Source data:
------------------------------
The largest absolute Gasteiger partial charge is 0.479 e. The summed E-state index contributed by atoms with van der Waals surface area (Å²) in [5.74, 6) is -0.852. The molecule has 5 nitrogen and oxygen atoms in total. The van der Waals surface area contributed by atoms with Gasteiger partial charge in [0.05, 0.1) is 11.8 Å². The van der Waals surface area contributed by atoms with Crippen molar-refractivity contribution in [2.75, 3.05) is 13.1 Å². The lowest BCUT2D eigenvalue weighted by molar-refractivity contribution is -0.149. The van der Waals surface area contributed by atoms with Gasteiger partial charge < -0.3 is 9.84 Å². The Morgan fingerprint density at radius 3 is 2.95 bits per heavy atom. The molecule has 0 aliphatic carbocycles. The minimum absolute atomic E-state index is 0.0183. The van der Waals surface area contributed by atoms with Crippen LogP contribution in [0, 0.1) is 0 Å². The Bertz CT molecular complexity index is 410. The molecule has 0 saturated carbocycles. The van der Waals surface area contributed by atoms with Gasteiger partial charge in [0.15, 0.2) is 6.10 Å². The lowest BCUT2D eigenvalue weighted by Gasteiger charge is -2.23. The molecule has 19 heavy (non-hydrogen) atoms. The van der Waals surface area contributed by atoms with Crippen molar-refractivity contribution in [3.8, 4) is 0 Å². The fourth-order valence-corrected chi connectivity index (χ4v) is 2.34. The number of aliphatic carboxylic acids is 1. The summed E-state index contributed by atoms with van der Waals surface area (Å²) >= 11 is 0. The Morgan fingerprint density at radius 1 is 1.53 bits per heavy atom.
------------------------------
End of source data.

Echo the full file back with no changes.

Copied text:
The largest absolute Gasteiger partial charge is 0.479 e. The summed E-state index contributed by atoms with van der Waals surface area (Å²) in [5.74, 6) is -0.852. The molecule has 5 nitrogen and oxygen atoms in total. The van der Waals surface area contributed by atoms with Gasteiger partial charge in [0.05, 0.1) is 11.8 Å². The van der Waals surface area contributed by atoms with Crippen molar-refractivity contribution in [2.75, 3.05) is 13.1 Å². The lowest BCUT2D eigenvalue weighted by molar-refractivity contribution is -0.149. The van der Waals surface area contributed by atoms with Gasteiger partial charge < -0.3 is 9.84 Å². The Morgan fingerprint density at radius 3 is 2.95 bits per heavy atom. The molecule has 0 aliphatic carbocycles. The minimum absolute atomic E-state index is 0.0183. The van der Waals surface area contributed by atoms with Crippen LogP contribution in [0, 0.1) is 0 Å². The Bertz CT molecular complexity index is 410. The molecule has 0 saturated carbocycles. The van der Waals surface area contributed by atoms with Gasteiger partial charge in [0.15, 0.2) is 6.10 Å². The lowest BCUT2D eigenvalue weighted by Gasteiger charge is -2.23. The molecule has 19 heavy (non-hydrogen) atoms. The van der Waals surface area contributed by atoms with Crippen molar-refractivity contribution in [3.8, 4) is 0 Å². The fourth-order valence-corrected chi connectivity index (χ4v) is 2.34. The number of aliphatic carboxylic acids is 1. The summed E-state index contributed by atoms with van der Waals surface area (Å²) >= 11 is 0. The Morgan fingerprint density at radius 1 is 1.53 bits per heavy atom.